Saturday, December 22, 2007

Celebrating the beginning of winter solstice

"Today's the Tang Yuan (汤圆) Day!"

When I was a child, it doesn't really matter what the occasion was except for the food content of the occasion. What's the fun in celebrating if there's no good food to accompany the occasion?

So the equivalent of my version of the Tang Yuan (汤圆) Day today is in fact Dong Zhi (冬至). To put it simply, it's very much similar to Thanksgiving. Dong Zhi literally means the arrival of the winter solstice. It's origin began as a festival for the farmers and their families to get-together to celebrate the year-end harvest.

Dong Zhi occurs 6 weeks before Chinese New Year and would normally fall between 21st - 23rd December.

During this festive occasion, Tang Yuan (汤圆) is cooked and eaten to symbolise family unity, harmony and prosperity. It is a sweet soup filled with glutinuous rice flour balls. "Yuan" translates to "round" and signifies "Yuan Man" (圆满) - "completeness". "Tang Yuan" also means "Tuan Yuan" (团圆) - "family reunion". For good luck, some families prefer to have some pink Tang Yuan to mix with the white ones.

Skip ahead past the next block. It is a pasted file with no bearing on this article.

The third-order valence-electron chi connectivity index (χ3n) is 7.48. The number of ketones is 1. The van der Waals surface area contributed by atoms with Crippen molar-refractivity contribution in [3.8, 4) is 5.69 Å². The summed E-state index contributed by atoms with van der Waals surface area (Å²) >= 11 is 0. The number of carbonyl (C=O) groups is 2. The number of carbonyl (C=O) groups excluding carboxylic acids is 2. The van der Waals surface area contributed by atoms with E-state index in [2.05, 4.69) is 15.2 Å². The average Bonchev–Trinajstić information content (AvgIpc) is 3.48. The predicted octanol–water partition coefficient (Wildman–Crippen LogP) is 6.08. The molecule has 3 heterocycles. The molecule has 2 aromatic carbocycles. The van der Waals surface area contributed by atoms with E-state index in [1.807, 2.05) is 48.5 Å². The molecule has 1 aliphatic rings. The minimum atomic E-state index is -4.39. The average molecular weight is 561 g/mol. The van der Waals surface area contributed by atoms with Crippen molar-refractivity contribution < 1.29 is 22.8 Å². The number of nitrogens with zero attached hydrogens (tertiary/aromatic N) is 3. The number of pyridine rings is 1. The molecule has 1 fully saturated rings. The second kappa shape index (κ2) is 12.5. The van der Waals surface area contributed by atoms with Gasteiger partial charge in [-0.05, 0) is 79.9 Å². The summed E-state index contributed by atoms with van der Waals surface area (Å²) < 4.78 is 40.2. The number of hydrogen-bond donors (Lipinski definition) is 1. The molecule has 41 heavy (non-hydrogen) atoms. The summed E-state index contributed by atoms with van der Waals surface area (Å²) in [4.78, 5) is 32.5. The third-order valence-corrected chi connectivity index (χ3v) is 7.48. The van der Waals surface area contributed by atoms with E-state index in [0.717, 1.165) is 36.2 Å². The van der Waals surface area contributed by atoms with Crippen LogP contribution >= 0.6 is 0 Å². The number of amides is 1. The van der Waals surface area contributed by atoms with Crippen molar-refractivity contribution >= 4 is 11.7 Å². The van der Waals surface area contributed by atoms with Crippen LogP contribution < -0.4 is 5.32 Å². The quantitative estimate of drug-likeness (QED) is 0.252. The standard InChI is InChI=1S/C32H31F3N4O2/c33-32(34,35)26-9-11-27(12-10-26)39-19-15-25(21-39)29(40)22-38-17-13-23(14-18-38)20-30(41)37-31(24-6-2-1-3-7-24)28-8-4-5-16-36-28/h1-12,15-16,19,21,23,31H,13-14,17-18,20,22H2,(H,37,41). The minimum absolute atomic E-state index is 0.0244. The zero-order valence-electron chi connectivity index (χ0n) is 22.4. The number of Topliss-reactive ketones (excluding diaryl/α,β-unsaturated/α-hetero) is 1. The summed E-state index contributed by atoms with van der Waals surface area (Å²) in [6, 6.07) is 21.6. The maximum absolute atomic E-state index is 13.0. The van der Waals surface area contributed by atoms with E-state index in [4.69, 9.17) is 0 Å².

In our case, I think it's more for colour coordination. :) Although there's a variety of Tang Yuans available in the supermarkets (with fillings such as peanut paste, black sesame paste, red bean paste, lotus paste et cetera - my favourite being the peanut and black sesame paste ones), my mother always insisted on making the original Tang Yuan without fillings.

Tang Yuan (汤圆)

glutinous rice powder
red food colouring powder
pandan leave
brown sugar

(1) Slowly mix water to the glutinous rice powder until it forms a dough which doesn't stick to your hand

(2) Divide the dough in half

(3) Sprinkle some red food colouring powder on one dough and work the dough well to have an even red colour on the entire dough

(4) Meanwhile, in a pot of boiling water, add the pandan leave and brown sugar

(5) Roll tiny balls from the dough and quickly add it into the pot of boiling water

(6) When the balls rise up to the surface of the boiling water, it is cooked and ready to be served

(+) Really simple to make

(=) Taste of tradition in every bite of the Tang Yuan! :)

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